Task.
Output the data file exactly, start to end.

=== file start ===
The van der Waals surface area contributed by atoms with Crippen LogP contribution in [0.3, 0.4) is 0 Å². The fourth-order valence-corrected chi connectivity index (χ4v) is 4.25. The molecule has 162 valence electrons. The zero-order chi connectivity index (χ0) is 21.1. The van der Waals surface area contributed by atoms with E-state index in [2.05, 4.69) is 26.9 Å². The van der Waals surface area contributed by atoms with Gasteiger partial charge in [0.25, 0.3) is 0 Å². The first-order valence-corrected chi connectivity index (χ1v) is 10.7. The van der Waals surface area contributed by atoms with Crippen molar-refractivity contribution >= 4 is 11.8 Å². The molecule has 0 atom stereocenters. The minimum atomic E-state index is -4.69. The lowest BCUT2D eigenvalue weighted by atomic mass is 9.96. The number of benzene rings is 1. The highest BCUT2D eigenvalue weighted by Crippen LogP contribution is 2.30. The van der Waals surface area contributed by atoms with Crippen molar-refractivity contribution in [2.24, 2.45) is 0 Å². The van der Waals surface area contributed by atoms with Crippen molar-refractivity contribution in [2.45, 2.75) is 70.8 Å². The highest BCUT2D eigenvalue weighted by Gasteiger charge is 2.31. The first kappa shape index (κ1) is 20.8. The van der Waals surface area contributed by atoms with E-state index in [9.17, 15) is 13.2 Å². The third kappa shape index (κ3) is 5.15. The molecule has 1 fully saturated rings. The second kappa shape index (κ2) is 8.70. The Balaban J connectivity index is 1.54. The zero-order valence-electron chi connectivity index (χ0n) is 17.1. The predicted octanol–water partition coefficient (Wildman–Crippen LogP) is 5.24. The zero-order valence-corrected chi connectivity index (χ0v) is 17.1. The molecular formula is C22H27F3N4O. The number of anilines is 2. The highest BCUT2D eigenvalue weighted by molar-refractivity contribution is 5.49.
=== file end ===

The van der Waals surface area contributed by atoms with Crippen LogP contribution in [0.3, 0.4) is 0 Å². The fourth-order valence-corrected chi connectivity index (χ4v) is 4.25. The molecule has 162 valence electrons. The zero-order chi connectivity index (χ0) is 21.1. The van der Waals surface area contributed by atoms with E-state index in [2.05, 4.69) is 26.9 Å². The van der Waals surface area contributed by atoms with Gasteiger partial charge in [0.25, 0.3) is 0 Å². The first-order valence-corrected chi connectivity index (χ1v) is 10.7. The van der Waals surface area contributed by atoms with Crippen molar-refractivity contribution >= 4 is 11.8 Å². The molecule has 0 atom stereocenters. The minimum atomic E-state index is -4.69. The lowest BCUT2D eigenvalue weighted by atomic mass is 9.96. The number of benzene rings is 1. The highest BCUT2D eigenvalue weighted by Crippen LogP contribution is 2.30. The van der Waals surface area contributed by atoms with Crippen molar-refractivity contribution in [2.24, 2.45) is 0 Å². The van der Waals surface area contributed by atoms with Crippen molar-refractivity contribution in [2.45, 2.75) is 70.8 Å². The highest BCUT2D eigenvalue weighted by Gasteiger charge is 2.31. The first kappa shape index (κ1) is 20.8. The van der Waals surface area contributed by atoms with E-state index in [9.17, 15) is 13.2 Å². The third kappa shape index (κ3) is 5.15. The molecule has 1 fully saturated rings. The second kappa shape index (κ2) is 8.70. The Balaban J connectivity index is 1.54. The zero-order valence-electron chi connectivity index (χ0n) is 17.1. The predicted octanol–water partition coefficient (Wildman–Crippen LogP) is 5.24. The zero-order valence-corrected chi connectivity index (χ0v) is 17.1. The molecular formula is C22H27F3N4O. The number of anilines is 2. The highest BCUT2D eigenvalue weighted by molar-refractivity contribution is 5.49.